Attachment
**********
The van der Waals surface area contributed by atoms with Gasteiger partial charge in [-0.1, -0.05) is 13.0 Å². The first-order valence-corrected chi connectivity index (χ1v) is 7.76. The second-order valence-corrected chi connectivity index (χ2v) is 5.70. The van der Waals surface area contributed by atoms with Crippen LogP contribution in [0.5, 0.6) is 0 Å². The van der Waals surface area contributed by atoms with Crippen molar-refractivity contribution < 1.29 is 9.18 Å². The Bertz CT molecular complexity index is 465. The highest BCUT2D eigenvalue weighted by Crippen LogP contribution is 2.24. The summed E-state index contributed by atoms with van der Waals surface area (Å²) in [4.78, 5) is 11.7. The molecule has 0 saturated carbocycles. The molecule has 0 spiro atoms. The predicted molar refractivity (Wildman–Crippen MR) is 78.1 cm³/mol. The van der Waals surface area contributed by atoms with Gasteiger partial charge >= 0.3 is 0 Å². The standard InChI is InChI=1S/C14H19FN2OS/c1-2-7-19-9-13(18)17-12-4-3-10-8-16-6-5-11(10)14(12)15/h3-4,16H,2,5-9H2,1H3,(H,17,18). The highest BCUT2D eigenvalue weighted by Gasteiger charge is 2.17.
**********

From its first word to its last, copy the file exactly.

The van der Waals surface area contributed by atoms with Gasteiger partial charge in [-0.1, -0.05) is 13.0 Å². The first-order valence-corrected chi connectivity index (χ1v) is 7.76. The second-order valence-corrected chi connectivity index (χ2v) is 5.70. The van der Waals surface area contributed by atoms with Crippen LogP contribution in [0.5, 0.6) is 0 Å². The van der Waals surface area contributed by atoms with Crippen molar-refractivity contribution < 1.29 is 9.18 Å². The Bertz CT molecular complexity index is 465. The highest BCUT2D eigenvalue weighted by Crippen LogP contribution is 2.24. The summed E-state index contributed by atoms with van der Waals surface area (Å²) in [4.78, 5) is 11.7. The molecule has 0 saturated carbocycles. The molecule has 0 spiro atoms. The predicted molar refractivity (Wildman–Crippen MR) is 78.1 cm³/mol. The van der Waals surface area contributed by atoms with Gasteiger partial charge >= 0.3 is 0 Å². The standard InChI is InChI=1S/C14H19FN2OS/c1-2-7-19-9-13(18)17-12-4-3-10-8-16-6-5-11(10)14(12)15/h3-4,16H,2,5-9H2,1H3,(H,17,18). The highest BCUT2D eigenvalue weighted by Gasteiger charge is 2.17.